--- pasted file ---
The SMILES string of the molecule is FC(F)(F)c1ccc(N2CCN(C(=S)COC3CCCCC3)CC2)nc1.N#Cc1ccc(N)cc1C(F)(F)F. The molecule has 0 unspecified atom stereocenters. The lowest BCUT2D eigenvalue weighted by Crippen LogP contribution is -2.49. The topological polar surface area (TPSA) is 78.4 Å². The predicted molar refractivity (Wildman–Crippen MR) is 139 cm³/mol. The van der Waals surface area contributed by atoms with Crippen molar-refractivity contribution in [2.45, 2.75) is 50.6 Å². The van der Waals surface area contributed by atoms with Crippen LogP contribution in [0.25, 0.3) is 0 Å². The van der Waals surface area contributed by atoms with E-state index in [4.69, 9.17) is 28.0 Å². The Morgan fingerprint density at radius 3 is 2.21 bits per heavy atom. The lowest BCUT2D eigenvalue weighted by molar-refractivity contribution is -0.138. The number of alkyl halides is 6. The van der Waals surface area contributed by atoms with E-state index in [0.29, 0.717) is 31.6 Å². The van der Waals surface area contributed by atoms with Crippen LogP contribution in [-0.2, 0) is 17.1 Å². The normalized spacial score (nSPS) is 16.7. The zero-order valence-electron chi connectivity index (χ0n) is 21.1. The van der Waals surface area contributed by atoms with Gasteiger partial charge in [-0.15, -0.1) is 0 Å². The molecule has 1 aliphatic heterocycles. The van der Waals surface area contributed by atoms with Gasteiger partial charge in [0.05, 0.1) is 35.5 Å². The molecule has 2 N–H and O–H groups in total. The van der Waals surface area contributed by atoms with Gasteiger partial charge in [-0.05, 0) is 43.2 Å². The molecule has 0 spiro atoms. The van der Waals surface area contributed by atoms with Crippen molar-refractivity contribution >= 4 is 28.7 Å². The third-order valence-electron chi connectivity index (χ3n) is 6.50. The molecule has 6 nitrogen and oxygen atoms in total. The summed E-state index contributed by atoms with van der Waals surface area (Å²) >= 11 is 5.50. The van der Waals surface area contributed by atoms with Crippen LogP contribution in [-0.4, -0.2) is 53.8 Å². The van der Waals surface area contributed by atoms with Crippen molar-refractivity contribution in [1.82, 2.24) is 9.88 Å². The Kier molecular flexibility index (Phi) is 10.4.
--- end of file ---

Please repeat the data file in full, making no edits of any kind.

The SMILES string of the molecule is FC(F)(F)c1ccc(N2CCN(C(=S)COC3CCCCC3)CC2)nc1.N#Cc1ccc(N)cc1C(F)(F)F. The molecule has 0 unspecified atom stereocenters. The lowest BCUT2D eigenvalue weighted by Crippen LogP contribution is -2.49. The topological polar surface area (TPSA) is 78.4 Å². The predicted molar refractivity (Wildman–Crippen MR) is 139 cm³/mol. The van der Waals surface area contributed by atoms with Crippen molar-refractivity contribution in [2.45, 2.75) is 50.6 Å². The van der Waals surface area contributed by atoms with Crippen LogP contribution in [0.25, 0.3) is 0 Å². The van der Waals surface area contributed by atoms with E-state index in [4.69, 9.17) is 28.0 Å². The Morgan fingerprint density at radius 3 is 2.21 bits per heavy atom. The lowest BCUT2D eigenvalue weighted by molar-refractivity contribution is -0.138. The number of alkyl halides is 6. The van der Waals surface area contributed by atoms with E-state index in [0.29, 0.717) is 31.6 Å². The van der Waals surface area contributed by atoms with Crippen LogP contribution in [-0.2, 0) is 17.1 Å². The normalized spacial score (nSPS) is 16.7. The zero-order valence-electron chi connectivity index (χ0n) is 21.1. The van der Waals surface area contributed by atoms with Gasteiger partial charge in [-0.15, -0.1) is 0 Å². The molecule has 1 aliphatic heterocycles. The van der Waals surface area contributed by atoms with Gasteiger partial charge in [0.05, 0.1) is 35.5 Å². The molecule has 2 N–H and O–H groups in total. The van der Waals surface area contributed by atoms with Gasteiger partial charge in [-0.05, 0) is 43.2 Å². The molecule has 0 spiro atoms. The van der Waals surface area contributed by atoms with Crippen molar-refractivity contribution >= 4 is 28.7 Å². The third-order valence-electron chi connectivity index (χ3n) is 6.50. The molecule has 6 nitrogen and oxygen atoms in total. The summed E-state index contributed by atoms with van der Waals surface area (Å²) >= 11 is 5.50. The van der Waals surface area contributed by atoms with Crippen LogP contribution in [-0.4, -0.2) is 53.8 Å². The van der Waals surface area contributed by atoms with Crippen molar-refractivity contribution in [1.82, 2.24) is 9.88 Å². The Kier molecular flexibility index (Phi) is 10.4.